However, Luther’s theses did challenge the authority of the pope and were thus poorly received by church leaders in Germany and Rome, beginning the road towards Luther’s excommunication and the establishment of the Lutheran church. The political situation in Germany aided this process; because of the pope’s involvement with the Holy Roman Emperor, many German princes within the Holy Roman Empire were happy to find a new way to oppose their emperor and stop the flow of land and money to the church. Some German princes who became Lutheran certainly had a genuine interest in Luther’s theology, but the spread of Lutheranism owed much to its political usefulness at this particular moment in time in the German provinces of the Holy Roman Empire.
None of this undermines the importance of Luther, or of the Reformation. But as we protestants celebrate the birth of our movement, we should remember that protestants didn’t rediscover Christianity, or succeed in separating their churches from national politics and the corruption that follows. (The only Christians advocating the separation of church and state in the sixteenth century were the anabaptists, and if the Lutherans, Calvinists and Catholics could agree on one thing, it was that the anabaptists were the worst.)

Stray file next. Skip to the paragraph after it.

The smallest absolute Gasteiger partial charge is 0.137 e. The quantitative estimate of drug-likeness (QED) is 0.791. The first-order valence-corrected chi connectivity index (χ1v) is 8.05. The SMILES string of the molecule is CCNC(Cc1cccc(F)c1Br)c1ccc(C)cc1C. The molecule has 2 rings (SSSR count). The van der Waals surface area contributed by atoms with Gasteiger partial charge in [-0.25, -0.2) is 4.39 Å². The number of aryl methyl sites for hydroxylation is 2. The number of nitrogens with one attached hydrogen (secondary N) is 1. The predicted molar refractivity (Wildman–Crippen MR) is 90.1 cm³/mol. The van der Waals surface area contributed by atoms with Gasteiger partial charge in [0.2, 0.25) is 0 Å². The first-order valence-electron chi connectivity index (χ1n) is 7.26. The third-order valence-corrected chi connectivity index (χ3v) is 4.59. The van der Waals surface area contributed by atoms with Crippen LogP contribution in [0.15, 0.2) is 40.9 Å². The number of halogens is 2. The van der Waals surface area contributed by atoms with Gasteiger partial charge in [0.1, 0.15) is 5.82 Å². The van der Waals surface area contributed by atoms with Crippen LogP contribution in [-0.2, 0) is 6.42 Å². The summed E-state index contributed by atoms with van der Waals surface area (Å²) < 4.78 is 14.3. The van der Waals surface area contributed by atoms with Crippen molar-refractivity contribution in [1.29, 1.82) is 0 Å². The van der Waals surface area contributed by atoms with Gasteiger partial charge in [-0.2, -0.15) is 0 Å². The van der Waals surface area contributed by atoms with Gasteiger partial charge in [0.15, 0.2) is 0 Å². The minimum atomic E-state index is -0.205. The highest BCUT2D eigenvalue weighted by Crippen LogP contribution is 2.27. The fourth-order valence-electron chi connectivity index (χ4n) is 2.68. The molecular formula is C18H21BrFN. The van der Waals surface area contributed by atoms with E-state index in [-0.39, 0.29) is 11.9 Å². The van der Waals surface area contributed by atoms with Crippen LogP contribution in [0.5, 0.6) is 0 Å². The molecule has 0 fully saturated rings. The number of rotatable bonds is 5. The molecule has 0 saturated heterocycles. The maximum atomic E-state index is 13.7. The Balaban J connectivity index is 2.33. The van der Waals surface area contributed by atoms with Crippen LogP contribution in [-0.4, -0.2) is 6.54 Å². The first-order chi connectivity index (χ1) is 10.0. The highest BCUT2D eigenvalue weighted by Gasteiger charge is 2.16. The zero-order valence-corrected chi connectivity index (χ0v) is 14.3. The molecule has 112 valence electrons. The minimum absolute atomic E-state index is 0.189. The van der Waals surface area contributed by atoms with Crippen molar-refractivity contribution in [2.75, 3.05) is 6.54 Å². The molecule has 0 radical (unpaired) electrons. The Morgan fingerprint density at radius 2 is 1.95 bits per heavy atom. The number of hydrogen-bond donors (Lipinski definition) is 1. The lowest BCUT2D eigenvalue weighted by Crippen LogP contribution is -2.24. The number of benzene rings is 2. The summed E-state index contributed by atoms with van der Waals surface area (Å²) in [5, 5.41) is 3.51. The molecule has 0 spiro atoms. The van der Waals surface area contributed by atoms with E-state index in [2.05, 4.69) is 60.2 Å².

I think it’s also worth pausing on the title “Reformation,” because what happened wasn’t a reformation, but a schism. Those reformers who remained Catholic successfully ended many abuses of the leadership, but the damage was already done and the western church had split into factions.3 As a modern western protestant in a democratic nation that highly values individualism, I sympathize with those who form their own churches based on doctrinal convictions. But I also wonder what we lose when we choose to separate rather than do the hard work of re-learning how to live together.
In the last few years, Lutherans and Catholics have joined together to celebrate the anniversary of the Reformation. These joint celebrations serve as examples of how we can work together as Christians across denomination lines, remembering that above all we are the body of Christ despite the disagreements that inevitably arise in any family.
Luther almost certainly sent his document to the Archbishop of Mainz on this date, who forwarded the theses to Rome on the suspicion of heresy. It’s less historically certain that Luther nailed them to the door of the church, although it makes for a much more dramatic start to the Reformation.↩
John Wycliffe almost succeeded in launching the Reformation more than a century before Luther, so he counted as a real Christian, but otherwise all was dark.↩
Of course, the western and eastern churches had already split in the eleventh century.↩